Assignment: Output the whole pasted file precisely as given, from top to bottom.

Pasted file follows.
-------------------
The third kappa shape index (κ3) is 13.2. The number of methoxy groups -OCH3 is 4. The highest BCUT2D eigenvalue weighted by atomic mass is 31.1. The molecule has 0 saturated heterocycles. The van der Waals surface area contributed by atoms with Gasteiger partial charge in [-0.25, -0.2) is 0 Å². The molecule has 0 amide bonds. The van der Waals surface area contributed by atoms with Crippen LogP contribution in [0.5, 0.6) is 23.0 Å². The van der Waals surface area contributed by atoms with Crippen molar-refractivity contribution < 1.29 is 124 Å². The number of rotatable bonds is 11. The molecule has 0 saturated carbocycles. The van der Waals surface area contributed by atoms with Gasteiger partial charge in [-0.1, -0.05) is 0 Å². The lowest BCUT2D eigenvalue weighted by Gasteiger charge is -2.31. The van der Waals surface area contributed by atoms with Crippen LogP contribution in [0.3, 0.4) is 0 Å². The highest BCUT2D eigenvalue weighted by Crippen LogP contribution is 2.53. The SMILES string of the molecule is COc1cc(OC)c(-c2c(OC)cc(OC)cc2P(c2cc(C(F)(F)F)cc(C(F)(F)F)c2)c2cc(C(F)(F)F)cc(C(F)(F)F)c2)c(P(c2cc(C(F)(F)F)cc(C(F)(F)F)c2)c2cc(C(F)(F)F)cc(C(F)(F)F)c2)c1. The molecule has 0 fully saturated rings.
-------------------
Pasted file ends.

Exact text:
The third kappa shape index (κ3) is 13.2. The number of methoxy groups -OCH3 is 4. The highest BCUT2D eigenvalue weighted by atomic mass is 31.1. The molecule has 0 saturated heterocycles. The van der Waals surface area contributed by atoms with Gasteiger partial charge in [-0.25, -0.2) is 0 Å². The molecule has 0 amide bonds. The van der Waals surface area contributed by atoms with Crippen LogP contribution in [0.5, 0.6) is 23.0 Å². The van der Waals surface area contributed by atoms with Crippen molar-refractivity contribution < 1.29 is 124 Å². The number of rotatable bonds is 11. The molecule has 0 saturated carbocycles. The van der Waals surface area contributed by atoms with Gasteiger partial charge in [-0.1, -0.05) is 0 Å². The lowest BCUT2D eigenvalue weighted by Gasteiger charge is -2.31. The van der Waals surface area contributed by atoms with Crippen LogP contribution in [0.3, 0.4) is 0 Å². The highest BCUT2D eigenvalue weighted by Crippen LogP contribution is 2.53. The SMILES string of the molecule is COc1cc(OC)c(-c2c(OC)cc(OC)cc2P(c2cc(C(F)(F)F)cc(C(F)(F)F)c2)c2cc(C(F)(F)F)cc(C(F)(F)F)c2)c(P(c2cc(C(F)(F)F)cc(C(F)(F)F)c2)c2cc(C(F)(F)F)cc(C(F)(F)F)c2)c1. The molecule has 0 fully saturated rings.